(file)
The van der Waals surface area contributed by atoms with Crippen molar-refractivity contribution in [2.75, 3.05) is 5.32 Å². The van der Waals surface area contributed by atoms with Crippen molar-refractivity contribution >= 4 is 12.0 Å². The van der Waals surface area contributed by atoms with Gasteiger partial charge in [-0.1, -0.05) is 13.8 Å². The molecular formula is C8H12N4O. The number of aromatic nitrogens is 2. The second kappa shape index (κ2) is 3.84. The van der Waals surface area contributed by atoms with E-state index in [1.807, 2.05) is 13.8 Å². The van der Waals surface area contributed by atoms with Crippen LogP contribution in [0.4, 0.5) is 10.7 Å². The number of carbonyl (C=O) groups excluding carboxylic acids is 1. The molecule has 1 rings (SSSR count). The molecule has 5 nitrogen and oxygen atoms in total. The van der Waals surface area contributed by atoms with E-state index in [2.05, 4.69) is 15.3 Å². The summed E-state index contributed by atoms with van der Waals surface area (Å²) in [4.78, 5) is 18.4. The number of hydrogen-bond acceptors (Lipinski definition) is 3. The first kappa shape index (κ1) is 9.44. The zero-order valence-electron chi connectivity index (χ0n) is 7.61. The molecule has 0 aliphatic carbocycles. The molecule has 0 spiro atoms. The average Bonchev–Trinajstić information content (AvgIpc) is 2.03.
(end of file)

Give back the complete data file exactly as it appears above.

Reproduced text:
The van der Waals surface area contributed by atoms with Crippen molar-refractivity contribution in [2.75, 3.05) is 5.32 Å². The van der Waals surface area contributed by atoms with Crippen molar-refractivity contribution >= 4 is 12.0 Å². The van der Waals surface area contributed by atoms with Gasteiger partial charge in [-0.1, -0.05) is 13.8 Å². The molecular formula is C8H12N4O. The number of aromatic nitrogens is 2. The second kappa shape index (κ2) is 3.84. The van der Waals surface area contributed by atoms with E-state index in [1.807, 2.05) is 13.8 Å². The van der Waals surface area contributed by atoms with Crippen LogP contribution in [0.4, 0.5) is 10.7 Å². The number of carbonyl (C=O) groups excluding carboxylic acids is 1. The molecule has 1 rings (SSSR count). The molecule has 5 nitrogen and oxygen atoms in total. The van der Waals surface area contributed by atoms with E-state index in [2.05, 4.69) is 15.3 Å². The summed E-state index contributed by atoms with van der Waals surface area (Å²) in [4.78, 5) is 18.4. The number of hydrogen-bond acceptors (Lipinski definition) is 3. The first kappa shape index (κ1) is 9.44. The zero-order valence-electron chi connectivity index (χ0n) is 7.61. The molecule has 0 aliphatic carbocycles. The molecule has 0 spiro atoms. The average Bonchev–Trinajstić information content (AvgIpc) is 2.03.